« Nanoparticle Tech Could Bring Clean Water to Rural Poor | Main | Denominational Change in American Protestantism since 1972 »

May 09, 2013

Comments

Feed You can follow this conversation by subscribing to the comment feed for this post.

Dana Ames

Anecdotally from the West: I visited my cousins in Butte, Montana last summer, a town struggling to hold on to its population with only 1 (gigantic) working pit mine now working. It has become more of a college town with the expansion of Montana Tech, but the graduates go elsewhere for work. There is a multitude of older houses with great character in "on the hill" close to the downtown area that can be had for a song, but need a *lot* of work to bring them up to modern standards. The 30-somethings who are first-time home buyers want newer houses "out on the flat" - far away from shopping areas and not all that close to schools, either. These houses cost as much as the old houses would, combining price + necessary upgrades, but they're move-in ready. The great old historical residential areas of the town are in a sad state. It's really too bad. The area is certainly not comparable to a large urban setting, but I think the comparison holds.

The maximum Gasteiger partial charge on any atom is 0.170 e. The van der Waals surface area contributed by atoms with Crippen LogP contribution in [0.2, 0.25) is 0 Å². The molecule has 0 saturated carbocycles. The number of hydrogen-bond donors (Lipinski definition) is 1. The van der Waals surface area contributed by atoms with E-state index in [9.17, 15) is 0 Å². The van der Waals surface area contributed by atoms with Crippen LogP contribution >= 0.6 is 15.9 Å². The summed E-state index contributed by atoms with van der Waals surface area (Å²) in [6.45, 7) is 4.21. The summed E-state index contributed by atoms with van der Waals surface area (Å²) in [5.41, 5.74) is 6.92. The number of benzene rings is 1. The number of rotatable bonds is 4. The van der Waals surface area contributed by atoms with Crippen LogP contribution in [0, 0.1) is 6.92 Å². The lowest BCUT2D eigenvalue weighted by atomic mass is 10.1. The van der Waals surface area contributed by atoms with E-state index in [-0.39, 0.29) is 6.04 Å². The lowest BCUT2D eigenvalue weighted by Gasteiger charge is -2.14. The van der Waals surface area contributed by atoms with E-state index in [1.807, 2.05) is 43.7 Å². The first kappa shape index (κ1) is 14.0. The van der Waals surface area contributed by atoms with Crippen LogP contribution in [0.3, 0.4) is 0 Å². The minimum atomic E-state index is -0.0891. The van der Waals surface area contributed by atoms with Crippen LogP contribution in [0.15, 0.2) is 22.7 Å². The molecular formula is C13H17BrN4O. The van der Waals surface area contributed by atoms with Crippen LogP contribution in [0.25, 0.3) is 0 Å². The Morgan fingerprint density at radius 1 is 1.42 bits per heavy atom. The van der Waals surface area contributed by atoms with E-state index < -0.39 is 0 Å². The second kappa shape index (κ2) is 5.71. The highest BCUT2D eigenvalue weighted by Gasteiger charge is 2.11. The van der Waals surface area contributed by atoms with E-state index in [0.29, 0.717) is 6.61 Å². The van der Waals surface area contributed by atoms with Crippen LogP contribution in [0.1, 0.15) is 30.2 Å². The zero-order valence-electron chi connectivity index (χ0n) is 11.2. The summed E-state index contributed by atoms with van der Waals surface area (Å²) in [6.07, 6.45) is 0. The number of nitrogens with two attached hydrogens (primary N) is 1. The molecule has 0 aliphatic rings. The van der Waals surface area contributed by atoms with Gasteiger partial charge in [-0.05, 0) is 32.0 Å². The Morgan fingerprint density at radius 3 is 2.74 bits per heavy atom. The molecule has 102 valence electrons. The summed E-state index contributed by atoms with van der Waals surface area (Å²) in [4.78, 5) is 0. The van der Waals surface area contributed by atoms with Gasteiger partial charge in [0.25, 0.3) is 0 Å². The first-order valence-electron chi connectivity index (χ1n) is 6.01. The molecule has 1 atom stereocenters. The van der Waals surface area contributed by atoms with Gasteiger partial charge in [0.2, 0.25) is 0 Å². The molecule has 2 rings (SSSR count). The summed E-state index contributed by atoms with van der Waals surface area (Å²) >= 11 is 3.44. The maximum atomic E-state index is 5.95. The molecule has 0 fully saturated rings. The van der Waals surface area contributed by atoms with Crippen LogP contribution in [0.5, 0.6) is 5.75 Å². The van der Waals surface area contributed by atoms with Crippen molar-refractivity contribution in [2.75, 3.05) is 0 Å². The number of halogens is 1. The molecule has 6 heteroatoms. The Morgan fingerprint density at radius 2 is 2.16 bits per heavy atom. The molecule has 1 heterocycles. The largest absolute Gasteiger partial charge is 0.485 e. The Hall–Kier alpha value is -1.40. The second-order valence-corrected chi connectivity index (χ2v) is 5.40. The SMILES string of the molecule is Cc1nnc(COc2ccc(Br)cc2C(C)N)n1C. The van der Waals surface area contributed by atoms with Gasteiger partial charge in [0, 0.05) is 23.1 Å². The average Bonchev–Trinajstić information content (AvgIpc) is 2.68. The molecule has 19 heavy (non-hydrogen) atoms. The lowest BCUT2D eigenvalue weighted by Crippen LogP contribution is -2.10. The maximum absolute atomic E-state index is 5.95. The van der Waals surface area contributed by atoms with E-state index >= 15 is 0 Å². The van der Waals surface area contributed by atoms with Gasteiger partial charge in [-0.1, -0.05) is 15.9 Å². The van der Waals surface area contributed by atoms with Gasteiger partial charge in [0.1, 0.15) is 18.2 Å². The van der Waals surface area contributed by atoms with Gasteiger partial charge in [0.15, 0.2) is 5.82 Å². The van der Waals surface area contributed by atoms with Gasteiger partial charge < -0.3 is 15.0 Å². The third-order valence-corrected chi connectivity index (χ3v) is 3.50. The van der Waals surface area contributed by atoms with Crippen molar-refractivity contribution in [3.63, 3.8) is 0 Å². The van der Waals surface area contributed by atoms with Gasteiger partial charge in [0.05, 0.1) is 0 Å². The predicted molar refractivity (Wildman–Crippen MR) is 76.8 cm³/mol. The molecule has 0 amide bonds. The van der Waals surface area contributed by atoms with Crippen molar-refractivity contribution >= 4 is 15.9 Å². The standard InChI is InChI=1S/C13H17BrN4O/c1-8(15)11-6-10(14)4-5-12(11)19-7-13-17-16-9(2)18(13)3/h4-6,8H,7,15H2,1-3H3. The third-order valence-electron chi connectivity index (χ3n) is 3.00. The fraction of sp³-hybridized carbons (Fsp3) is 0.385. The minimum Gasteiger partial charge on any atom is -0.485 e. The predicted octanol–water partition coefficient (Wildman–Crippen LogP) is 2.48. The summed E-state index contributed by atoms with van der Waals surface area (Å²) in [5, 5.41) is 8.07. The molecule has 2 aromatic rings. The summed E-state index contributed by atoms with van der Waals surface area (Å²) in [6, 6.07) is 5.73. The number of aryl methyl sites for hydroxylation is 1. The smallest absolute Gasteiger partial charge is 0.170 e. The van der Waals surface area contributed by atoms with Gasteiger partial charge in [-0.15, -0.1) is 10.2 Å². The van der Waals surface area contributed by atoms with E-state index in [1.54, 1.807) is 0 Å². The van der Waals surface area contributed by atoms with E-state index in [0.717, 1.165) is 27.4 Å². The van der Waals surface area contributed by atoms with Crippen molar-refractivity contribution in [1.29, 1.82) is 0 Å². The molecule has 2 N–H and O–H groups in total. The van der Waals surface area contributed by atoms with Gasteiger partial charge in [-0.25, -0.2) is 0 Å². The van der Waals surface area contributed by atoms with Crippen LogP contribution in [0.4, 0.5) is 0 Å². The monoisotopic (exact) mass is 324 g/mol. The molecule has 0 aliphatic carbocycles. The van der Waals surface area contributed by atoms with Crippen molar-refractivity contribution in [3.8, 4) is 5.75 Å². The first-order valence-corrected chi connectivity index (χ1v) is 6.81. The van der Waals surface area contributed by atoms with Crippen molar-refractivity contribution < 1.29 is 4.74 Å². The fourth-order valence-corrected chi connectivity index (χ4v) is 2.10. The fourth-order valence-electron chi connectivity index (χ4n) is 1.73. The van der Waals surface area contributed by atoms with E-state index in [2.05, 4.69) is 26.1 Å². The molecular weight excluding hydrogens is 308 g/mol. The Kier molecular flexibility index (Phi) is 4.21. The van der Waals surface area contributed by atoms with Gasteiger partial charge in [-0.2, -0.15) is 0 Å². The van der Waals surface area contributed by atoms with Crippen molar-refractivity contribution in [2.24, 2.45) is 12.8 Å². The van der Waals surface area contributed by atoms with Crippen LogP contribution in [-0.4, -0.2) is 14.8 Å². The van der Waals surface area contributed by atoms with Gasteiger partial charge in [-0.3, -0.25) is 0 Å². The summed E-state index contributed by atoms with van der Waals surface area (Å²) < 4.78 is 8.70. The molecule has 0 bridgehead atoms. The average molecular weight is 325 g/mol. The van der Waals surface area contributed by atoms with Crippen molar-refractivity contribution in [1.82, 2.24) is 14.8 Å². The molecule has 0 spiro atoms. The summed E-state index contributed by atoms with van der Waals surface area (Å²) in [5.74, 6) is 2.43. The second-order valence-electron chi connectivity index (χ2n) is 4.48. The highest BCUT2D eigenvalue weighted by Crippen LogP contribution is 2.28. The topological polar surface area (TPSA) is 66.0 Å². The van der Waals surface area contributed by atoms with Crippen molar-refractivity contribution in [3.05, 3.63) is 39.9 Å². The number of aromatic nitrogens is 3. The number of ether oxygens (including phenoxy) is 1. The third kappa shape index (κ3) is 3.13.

Dana

Michael W. Kruse

Dana, I was there in August last year (for one day) and we were given an extensive tour of the whole city, though our focus was more on the impact of the mining industry. I can picture all the places you are talking about. And I think you are right.

The comments to this entry are closed.

Your email address:


Powered by FeedBlitz

Kruse Kronicle on Kindle

Check It Out

Categories